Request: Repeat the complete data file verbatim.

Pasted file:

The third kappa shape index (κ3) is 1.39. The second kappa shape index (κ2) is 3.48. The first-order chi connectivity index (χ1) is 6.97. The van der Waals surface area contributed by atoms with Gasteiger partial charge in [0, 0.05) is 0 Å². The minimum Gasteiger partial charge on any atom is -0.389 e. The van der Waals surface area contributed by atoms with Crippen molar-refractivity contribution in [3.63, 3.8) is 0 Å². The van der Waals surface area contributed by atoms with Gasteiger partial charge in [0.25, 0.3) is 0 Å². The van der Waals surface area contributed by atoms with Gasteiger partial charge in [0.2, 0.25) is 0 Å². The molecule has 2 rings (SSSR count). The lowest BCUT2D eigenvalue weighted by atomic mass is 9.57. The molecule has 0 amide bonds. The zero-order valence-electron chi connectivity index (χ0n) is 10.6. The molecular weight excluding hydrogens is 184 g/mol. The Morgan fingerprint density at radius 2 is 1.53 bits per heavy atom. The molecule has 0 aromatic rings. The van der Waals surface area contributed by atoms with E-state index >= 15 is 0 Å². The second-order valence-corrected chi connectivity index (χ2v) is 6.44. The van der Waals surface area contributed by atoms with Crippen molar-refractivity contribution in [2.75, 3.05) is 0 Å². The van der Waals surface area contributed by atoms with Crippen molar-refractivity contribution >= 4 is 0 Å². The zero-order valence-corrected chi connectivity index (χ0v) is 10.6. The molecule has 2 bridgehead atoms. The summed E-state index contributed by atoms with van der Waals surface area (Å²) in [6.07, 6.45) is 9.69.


The third kappa shape index (κ3) is 1.39. The second kappa shape index (κ2) is 3.48. The first-order chi connectivity index (χ1) is 6.97. The van der Waals surface area contributed by atoms with Gasteiger partial charge in [0, 0.05) is 0 Å². The minimum Gasteiger partial charge on any atom is -0.389 e. The van der Waals surface area contributed by atoms with Crippen molar-refractivity contribution in [3.63, 3.8) is 0 Å². The van der Waals surface area contributed by atoms with Gasteiger partial charge in [0.25, 0.3) is 0 Å². The van der Waals surface area contributed by atoms with Gasteiger partial charge in [0.2, 0.25) is 0 Å². The molecule has 2 rings (SSSR count). The lowest BCUT2D eigenvalue weighted by atomic mass is 9.57. The molecule has 0 amide bonds. The zero-order valence-electron chi connectivity index (χ0n) is 10.6. The molecular weight excluding hydrogens is 184 g/mol. The Morgan fingerprint density at radius 2 is 1.53 bits per heavy atom. The molecule has 0 aromatic rings. The van der Waals surface area contributed by atoms with E-state index >= 15 is 0 Å². The second-order valence-corrected chi connectivity index (χ2v) is 6.44. The van der Waals surface area contributed by atoms with Crippen molar-refractivity contribution in [2.75, 3.05) is 0 Å². The van der Waals surface area contributed by atoms with Crippen molar-refractivity contribution >= 4 is 0 Å². The zero-order valence-corrected chi connectivity index (χ0v) is 10.6. The molecule has 2 bridgehead atoms. The summed E-state index contributed by atoms with van der Waals surface area (Å²) in [6.07, 6.45) is 9.69.